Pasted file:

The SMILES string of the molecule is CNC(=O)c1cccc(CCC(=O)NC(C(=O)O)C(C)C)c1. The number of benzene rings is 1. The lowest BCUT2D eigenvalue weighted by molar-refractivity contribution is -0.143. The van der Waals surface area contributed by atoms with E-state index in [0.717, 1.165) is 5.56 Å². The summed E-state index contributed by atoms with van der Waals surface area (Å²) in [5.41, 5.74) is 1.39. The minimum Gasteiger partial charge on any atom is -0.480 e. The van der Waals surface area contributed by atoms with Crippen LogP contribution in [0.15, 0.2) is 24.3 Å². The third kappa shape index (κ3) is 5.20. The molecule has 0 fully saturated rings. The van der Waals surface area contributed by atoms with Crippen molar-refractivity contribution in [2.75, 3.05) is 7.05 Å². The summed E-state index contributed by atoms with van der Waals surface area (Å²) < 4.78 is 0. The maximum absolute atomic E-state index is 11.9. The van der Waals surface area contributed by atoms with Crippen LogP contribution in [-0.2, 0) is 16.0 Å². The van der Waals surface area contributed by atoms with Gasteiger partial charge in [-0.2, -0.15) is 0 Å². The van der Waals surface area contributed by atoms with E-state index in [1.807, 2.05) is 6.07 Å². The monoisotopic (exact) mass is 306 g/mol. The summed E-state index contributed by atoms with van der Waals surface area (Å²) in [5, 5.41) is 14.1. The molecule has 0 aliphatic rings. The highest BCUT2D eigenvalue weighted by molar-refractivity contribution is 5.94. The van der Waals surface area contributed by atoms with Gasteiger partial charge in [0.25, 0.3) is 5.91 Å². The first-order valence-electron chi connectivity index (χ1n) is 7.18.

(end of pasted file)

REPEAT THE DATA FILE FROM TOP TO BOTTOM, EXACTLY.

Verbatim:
The SMILES string of the molecule is CNC(=O)c1cccc(CCC(=O)NC(C(=O)O)C(C)C)c1. The number of benzene rings is 1. The lowest BCUT2D eigenvalue weighted by molar-refractivity contribution is -0.143. The van der Waals surface area contributed by atoms with E-state index in [0.717, 1.165) is 5.56 Å². The summed E-state index contributed by atoms with van der Waals surface area (Å²) in [5.41, 5.74) is 1.39. The minimum Gasteiger partial charge on any atom is -0.480 e. The van der Waals surface area contributed by atoms with Crippen LogP contribution in [0.15, 0.2) is 24.3 Å². The third kappa shape index (κ3) is 5.20. The molecule has 0 fully saturated rings. The van der Waals surface area contributed by atoms with Crippen molar-refractivity contribution in [2.75, 3.05) is 7.05 Å². The summed E-state index contributed by atoms with van der Waals surface area (Å²) < 4.78 is 0. The maximum absolute atomic E-state index is 11.9. The van der Waals surface area contributed by atoms with Crippen LogP contribution in [-0.2, 0) is 16.0 Å². The van der Waals surface area contributed by atoms with Gasteiger partial charge in [-0.2, -0.15) is 0 Å². The van der Waals surface area contributed by atoms with E-state index in [1.807, 2.05) is 6.07 Å². The monoisotopic (exact) mass is 306 g/mol. The summed E-state index contributed by atoms with van der Waals surface area (Å²) in [5, 5.41) is 14.1. The molecule has 0 aliphatic rings. The highest BCUT2D eigenvalue weighted by molar-refractivity contribution is 5.94. The van der Waals surface area contributed by atoms with Gasteiger partial charge in [0.25, 0.3) is 5.91 Å². The first-order valence-electron chi connectivity index (χ1n) is 7.18.